Vladimir Nabokov

Nabokov's Women: The Silent Sisterhood of Textual Nomads, edited by Elena Rakhimova-Sommers

By dana_dragunoiu, 13 October, 2018

Dear colleagues,

I’m happy to announce the publication of my new volume,

Rakhimova-Sommers, Elena, ed. Nabokov's Women: The Silent Sisterhood of Textual Nomads (Lanham, MD: Roman & Littlefield, 2017).

Below and attached you can find: a list of contributors, a brief description, a table of contents, links to the publisher’s site, and a cover proof.


CONTRIBUTORS (in order of introduction and book chapters):

Elena Rakhimova-Sommers, Sofia Ahlberg, Alisa Zhulina, Matthew Roth, Elena Rakhimova-Sommers, David Rampton, Marie Bouchet, David H. J. Larmour, Julian W. Connolly, Olga Voronina, Susan Elizabeth Sweeney, and Lara Delage-Toriel. 



Nabokov’s Women: The Silent Sisterhood of Textual Nomads is the first book-length study to focus on Nabokov’s relationship with his heroines. Essays by distinguished Nabokov scholars explore the multilayered and nomadic nature of Nabokov’s lovers, witches, muses, mermaids, and nymphets: their voice and voicelessness, their absentness, the paradigm of power and sacrifice within which they are situated, the paradox of their unattainability, their complex relationship with textual borders, the travel narrative, and with the author himself.

   By design, Nabokov’s woman is often assigned a short-term tourist visa with a firm expiration date. Her departure is facilitated by death or involuntary absence, which watermarks her into the male protagonist’s narrative, granting him an artistic release or a gift of self-understanding. When she leaves the stage, her portrait remains ambiguous. She can be powerfully enigmatic, but not self-actualized enough to be dynamic or, for even where the terms of her existence are deeply considered or her image beheld reverently, her recognition seems to be limited to the “Works Cited” register of the male narrator’s personal life. As a result, Nabokov’s texts often feature a nomadic woman who seems to live without a narratorial homeland, papers of her own, or storytelling privileges.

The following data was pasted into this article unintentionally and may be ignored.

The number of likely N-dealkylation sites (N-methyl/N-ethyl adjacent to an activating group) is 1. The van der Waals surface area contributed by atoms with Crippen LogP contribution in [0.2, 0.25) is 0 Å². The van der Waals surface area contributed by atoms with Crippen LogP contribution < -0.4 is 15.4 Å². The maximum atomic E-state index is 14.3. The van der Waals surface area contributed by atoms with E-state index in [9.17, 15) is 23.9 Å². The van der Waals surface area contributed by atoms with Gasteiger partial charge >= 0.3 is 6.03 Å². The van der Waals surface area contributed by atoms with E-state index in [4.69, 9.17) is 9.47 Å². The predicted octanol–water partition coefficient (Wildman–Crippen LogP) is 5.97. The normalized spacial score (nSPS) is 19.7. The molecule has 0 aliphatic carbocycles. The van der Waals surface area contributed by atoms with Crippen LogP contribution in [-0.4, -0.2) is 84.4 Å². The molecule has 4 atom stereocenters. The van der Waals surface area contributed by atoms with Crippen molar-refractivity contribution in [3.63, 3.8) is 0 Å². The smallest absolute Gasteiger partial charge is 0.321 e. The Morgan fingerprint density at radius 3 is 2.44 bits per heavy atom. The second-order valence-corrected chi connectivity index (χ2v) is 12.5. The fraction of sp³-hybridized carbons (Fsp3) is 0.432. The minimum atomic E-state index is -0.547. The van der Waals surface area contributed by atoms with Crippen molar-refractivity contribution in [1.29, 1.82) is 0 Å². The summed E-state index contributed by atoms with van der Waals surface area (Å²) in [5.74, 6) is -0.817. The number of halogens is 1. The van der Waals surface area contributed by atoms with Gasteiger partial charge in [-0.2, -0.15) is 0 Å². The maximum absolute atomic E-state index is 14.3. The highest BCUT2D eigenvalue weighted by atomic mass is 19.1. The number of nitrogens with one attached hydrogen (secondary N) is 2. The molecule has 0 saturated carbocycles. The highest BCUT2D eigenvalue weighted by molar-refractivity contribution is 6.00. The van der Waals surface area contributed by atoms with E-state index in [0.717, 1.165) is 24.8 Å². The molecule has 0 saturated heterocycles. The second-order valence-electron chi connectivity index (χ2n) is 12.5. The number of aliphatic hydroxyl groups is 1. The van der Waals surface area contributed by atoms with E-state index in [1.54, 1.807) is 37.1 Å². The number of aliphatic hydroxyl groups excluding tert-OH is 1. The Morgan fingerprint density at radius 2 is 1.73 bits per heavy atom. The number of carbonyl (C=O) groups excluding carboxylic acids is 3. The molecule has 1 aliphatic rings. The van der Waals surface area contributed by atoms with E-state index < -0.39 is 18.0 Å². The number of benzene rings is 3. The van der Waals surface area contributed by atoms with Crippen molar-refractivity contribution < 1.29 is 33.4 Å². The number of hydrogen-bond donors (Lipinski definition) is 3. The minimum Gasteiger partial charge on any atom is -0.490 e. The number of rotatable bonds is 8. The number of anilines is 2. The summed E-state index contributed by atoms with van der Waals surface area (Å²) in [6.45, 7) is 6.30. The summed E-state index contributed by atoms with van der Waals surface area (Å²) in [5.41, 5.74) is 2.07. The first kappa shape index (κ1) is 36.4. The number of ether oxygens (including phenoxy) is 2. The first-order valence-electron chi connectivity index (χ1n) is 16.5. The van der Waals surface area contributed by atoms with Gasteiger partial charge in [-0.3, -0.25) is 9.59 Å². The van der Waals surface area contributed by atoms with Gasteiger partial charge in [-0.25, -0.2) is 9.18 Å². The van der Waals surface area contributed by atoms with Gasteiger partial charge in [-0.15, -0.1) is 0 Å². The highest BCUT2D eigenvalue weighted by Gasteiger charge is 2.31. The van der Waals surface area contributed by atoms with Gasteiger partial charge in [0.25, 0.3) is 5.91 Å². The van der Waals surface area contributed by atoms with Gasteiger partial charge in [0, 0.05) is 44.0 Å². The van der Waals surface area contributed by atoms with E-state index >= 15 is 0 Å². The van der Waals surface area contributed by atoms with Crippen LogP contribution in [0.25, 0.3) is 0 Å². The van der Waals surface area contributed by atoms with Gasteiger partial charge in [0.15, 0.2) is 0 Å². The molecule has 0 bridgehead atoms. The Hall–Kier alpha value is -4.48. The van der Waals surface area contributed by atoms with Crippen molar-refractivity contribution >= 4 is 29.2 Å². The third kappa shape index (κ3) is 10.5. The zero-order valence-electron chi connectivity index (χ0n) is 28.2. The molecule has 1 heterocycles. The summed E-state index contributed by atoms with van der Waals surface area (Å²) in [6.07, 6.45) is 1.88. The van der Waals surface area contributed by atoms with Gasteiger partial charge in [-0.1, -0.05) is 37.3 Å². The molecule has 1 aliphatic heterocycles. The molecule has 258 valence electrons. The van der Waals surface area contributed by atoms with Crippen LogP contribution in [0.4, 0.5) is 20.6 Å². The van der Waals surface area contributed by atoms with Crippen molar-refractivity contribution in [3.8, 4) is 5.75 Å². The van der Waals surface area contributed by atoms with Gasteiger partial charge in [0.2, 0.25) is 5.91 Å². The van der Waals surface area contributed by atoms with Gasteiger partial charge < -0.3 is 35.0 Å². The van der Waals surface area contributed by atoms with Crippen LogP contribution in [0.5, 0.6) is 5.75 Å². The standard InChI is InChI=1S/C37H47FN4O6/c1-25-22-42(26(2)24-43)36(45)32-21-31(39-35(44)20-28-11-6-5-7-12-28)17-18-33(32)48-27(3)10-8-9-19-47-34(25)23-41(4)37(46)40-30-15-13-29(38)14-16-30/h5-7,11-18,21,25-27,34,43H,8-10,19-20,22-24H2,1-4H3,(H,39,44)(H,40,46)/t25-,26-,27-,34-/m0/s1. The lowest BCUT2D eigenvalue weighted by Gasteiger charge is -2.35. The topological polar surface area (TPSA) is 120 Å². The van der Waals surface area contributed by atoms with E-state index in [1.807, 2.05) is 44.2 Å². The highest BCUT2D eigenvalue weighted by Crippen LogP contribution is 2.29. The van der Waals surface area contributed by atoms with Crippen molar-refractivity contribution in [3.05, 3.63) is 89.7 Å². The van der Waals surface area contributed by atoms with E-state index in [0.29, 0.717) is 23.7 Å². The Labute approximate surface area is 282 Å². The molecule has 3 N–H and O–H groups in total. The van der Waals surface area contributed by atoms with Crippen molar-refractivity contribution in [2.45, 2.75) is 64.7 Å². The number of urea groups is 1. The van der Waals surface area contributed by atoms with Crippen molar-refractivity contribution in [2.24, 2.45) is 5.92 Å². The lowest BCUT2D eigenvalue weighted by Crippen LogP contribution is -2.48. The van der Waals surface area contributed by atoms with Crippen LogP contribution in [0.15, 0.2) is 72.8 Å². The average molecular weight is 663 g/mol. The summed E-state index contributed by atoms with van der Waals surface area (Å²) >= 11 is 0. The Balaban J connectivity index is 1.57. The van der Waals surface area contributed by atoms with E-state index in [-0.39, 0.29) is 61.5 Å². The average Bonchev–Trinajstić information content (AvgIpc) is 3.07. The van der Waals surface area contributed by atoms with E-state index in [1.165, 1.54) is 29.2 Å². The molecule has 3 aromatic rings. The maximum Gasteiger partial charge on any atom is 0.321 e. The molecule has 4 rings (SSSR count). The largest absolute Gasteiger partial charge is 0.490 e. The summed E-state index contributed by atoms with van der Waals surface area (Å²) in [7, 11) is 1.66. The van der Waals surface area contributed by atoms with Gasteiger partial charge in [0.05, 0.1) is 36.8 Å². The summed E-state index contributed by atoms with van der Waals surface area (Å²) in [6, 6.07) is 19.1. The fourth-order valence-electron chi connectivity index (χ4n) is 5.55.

This volume explores the “residency status” of Nabokov’s silent nomads—his fleeting lovers, witches, muses, mermaids, and nymphets. As Nabokov scholars analyze the power dynamic of the writer’s narrative of male desire, they ponder—are these female characters directionless wanderers or covert operatives in the terrain of Nabokov’s text? Whereas each essay addresses a different aspect of Nabokov’s artistic relationship with the feminine, together they explore the politics of representation, authorization, and voicelessness. This collection offers new ways of reading and teaching Nabokov and is poised to appeal to a wide range of student and scholarly audiences. 




Nabokov’s Passportless Wanderer: A Study of Nabokov’s Woman 

Elena Rakhimova-Sommers


Chapter One

Via Dolores: The Passage of the Feminine as Contraband in Nabokov’s Fiction

Sofia Ahlberg

Chapter Two

Queen Sacrifice: The Feminine Figure of Power and Nabokov’s Strategy of Loss

Alisa Zhulina

Chapter Three

A Small Mad Hope: Pale Fire, Hazel Shade, and the Oedipal Disaster

Matthew Roth

Chapter Four

Nabokov’s Mermaid: “Spring in Fialta” 

Elena Rakhimova-Sommers


Chapter Five

Jealously Guarded Secrets: Nabokov’s Women and the Vicissitudes of Desire

David Rampton

Chapter Six

The Text(ure) of Desire: The Garments and Ornaments of Nabokov’s Maidens

Marie Bouchet

Chapter Seven

Reading the Woman on the Train 

David H. J. Larmour


Chapter Eight

Hearing the Female Voice in Vladimir Nabokov’s Fiction 

Julian W. Connolly

Chapter Nine

“The Fascination of Pebbles”: Fictional Lives of Véra Nabokov

Olga Voronina

Chapter Ten

Nabokov in an Evening Gown 

Susan Elizabeth Sweeney

Chapter Eleven

Speak, Mademoiselle: Nabokov's Authorial Posture Revisited  

Lara Delage-Toriel